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Thursday, July 20, 2000

I was living in San Bruno almost twenty years ago when I first got cable. I couldn't afford the premium channels, of which only HBO and Showtime were available, but I would watch the scrambled picture and listen to the lame programming. There wasn't the competition then that there is now, and both channels tended to show the same movies, over and over. It was exciting, seeing the Möbius strip version of The Seven Percent Solution for nothing. I didn't mind the inconvenience of not actually being able to see it, because it was new and slightly forbidden.

I get a similar feeling when I try to watch the streaming video on the Big Brother site. It's not forbidden, exactly, but somehow it seems that it should be. And it's not really scrambled, but the sputtering stop-and-start in-and-out version my pathetic 56K modem transmits to my monitor has the same effect as the old scrambled shows on cable. I wouldn't bother trying to watch it if it weren't something so completely out of the ordinary, and if I weren't deprived of human contact most of the time.

But sometimes I want to slam my hand against the side of the monitor. That was the only way to get a clear picture on the old black and white TV I had in my college dorm room a few centuries ago. Channel 3 in Santa Barbara was the only channel that would come in clearly, but a solid thump on the sturdy old set would get me a fuzzy version of a few Los Angeles stations (all the better to watch Laugh-In on Monday nights and Lost in Space on Wednesdays).

When Big Brother started, I was horrified and somewhat revolted by the prospect of cameras watching every move that ten people made, and microphones eavesdropping on every word they spoke. I couldn't imagine myself watching, but I find myself drawn in by the house guests themselves and their interaction. There's nothing special (that we know of, anyway, until it's revealed later) about these people, and it's not even the most diverse mix imaginable.

Now I'm kind of addicted, a little more every day even, despite the handicaps of a slow connection and a lack of free time. It's a compelling display of human dynamics, especially when they're being themselves and not playing to the camera (which seems to be most of the time, at least when I've been able to see it).

What this suggests is that no matter who it is I'm watching, I apparently have a voyeuristic bent that I didn't know about. These seemingly ordinary people are interesting, not just because they're in an unusual situation, but because they're talking to each other and getting to know each other and learning how to accommodate each other. It's a fascinating process, and the more I get to know these people, the more I like them.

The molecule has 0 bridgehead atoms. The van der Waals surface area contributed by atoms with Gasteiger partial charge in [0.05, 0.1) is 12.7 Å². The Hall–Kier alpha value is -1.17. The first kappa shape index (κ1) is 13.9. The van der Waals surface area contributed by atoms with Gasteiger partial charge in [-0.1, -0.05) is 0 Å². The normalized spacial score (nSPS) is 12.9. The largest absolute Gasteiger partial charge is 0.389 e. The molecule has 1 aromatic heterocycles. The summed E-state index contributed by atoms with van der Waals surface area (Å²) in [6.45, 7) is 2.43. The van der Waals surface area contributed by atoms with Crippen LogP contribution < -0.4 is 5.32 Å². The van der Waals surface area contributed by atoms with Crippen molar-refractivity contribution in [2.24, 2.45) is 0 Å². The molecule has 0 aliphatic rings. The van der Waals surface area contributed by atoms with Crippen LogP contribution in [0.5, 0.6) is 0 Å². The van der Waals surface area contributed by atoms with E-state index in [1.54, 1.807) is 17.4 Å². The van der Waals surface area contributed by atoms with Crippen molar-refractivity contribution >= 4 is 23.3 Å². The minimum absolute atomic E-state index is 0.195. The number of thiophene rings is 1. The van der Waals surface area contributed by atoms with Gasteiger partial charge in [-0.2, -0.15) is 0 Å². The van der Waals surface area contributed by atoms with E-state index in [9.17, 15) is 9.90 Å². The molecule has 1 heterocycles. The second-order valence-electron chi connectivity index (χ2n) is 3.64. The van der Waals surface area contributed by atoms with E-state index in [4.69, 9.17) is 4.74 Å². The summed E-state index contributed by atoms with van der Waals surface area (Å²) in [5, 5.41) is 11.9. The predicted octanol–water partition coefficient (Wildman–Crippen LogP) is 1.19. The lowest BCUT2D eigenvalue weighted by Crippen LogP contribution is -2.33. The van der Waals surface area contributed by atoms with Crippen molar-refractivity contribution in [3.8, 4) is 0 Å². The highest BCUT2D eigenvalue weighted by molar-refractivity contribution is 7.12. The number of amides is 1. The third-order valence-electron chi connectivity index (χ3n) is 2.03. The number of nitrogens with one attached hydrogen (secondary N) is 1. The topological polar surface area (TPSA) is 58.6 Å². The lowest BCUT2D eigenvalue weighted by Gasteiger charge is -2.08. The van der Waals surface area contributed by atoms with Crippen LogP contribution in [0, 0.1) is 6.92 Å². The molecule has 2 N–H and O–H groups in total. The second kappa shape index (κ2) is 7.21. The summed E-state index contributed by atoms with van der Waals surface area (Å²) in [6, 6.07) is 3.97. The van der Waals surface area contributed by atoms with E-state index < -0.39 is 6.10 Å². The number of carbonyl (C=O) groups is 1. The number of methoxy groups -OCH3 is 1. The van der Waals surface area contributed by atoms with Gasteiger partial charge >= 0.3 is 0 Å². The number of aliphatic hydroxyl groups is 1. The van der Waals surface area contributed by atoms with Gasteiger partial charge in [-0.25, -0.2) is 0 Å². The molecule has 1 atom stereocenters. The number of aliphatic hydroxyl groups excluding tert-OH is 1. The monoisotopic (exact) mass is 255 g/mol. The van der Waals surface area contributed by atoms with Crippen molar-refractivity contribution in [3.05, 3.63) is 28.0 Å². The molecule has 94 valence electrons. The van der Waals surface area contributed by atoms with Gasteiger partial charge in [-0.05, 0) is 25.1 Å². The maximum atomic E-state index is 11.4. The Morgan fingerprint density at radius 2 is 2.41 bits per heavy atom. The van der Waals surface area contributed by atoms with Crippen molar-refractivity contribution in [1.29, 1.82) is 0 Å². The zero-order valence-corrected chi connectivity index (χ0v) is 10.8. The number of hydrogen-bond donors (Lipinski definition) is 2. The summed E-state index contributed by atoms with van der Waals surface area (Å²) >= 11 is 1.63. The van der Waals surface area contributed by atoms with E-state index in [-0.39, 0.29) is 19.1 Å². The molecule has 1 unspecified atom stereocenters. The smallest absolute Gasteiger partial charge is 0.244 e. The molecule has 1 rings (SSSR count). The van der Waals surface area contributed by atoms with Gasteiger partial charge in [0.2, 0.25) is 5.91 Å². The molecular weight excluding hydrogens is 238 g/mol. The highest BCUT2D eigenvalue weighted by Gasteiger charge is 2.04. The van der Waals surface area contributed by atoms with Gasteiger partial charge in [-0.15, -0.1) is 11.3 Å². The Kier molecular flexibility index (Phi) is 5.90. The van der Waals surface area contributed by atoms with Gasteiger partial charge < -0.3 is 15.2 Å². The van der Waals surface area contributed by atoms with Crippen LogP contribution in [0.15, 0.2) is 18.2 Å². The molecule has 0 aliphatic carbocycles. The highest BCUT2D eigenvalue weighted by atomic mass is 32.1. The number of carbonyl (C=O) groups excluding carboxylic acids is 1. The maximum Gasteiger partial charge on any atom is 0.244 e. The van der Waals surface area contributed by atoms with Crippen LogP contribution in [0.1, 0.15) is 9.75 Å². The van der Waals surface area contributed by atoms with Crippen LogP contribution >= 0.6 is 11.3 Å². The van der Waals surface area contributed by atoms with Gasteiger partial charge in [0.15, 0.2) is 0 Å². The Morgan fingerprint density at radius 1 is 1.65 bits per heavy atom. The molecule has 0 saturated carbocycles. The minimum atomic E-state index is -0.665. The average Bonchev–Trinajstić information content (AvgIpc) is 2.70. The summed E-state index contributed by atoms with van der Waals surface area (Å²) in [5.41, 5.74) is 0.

It doesn't matter that I would never know them in real life and would never have heard of them if not for the show. What matters is something I've said many times, and something that's proven by the proliferation of online journals. Every life is a story, and every soul has a tale to tell. If we but listen, we hear something that speaks to us.

David came by this afternoon on his way home from work. He got off early because his boss is giving him trouble about breaking his foot last week. He doesn't want to pay David, but he also doesn't want him to turn it in to workers' compensation. Something is rotten here, but I don't believe my nephew will let it go without a fight. It would be wise for his boss to do the right thing now, before getting into a battle he probably won't win.

David doesn't work on Fridays anyway, because he has a class at the police academy. So he's headed up to the lake after he gets out of class tomorrow, for the last weekend of the big summer blowout (which I missed, for various health and job related reasons). He expects to show up at work Monday morning, though, and let everything play out however it will.

I gave him his birthday present while he was here today. We were on the road (in Wyoming, actually) on his birthday last month, so at that time I gave him a card, a CD and a rain check. I told him he could have anything he wanted, any time, and he said immediately that he wanted a coffee maker. So I'm off the hook for anything really big, but I did get him the best coffee maker I could find. I knew he wanted a black one with a timer, and this one also has a thermal carafe.

We still don't know if and when he's going to be moving (but a housewarming present will be forthcoming then). He hasn't been able to reach the owners of the place they're interested in, even though things seemed so promising just a few days ago. It could be that the owners are away, or they could be ducking a couple of nineteen-year-olds, hoping to rent to someone older. Life's kind of unfair that way, when you're young. You can be the most responsible, steady, focused person, but you haven't lived long enough yet to get full credit for it.

I wasn't nearly as mature and confident when I was nineteen as he is. I don't think I'm as much of a grownup now, to be honest. And I know that I probably wouldn't have the stomach for the fight he's getting himself into. I give up much too easily, I guess, and go with the flow. If I hadn't start settling when I was his age, I might be in a better position now. I fully expect that he'll get wherever he wants to go in life, however the goal changes between the start and the finish.

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Bev, Funny the World, July 20, Blindsided

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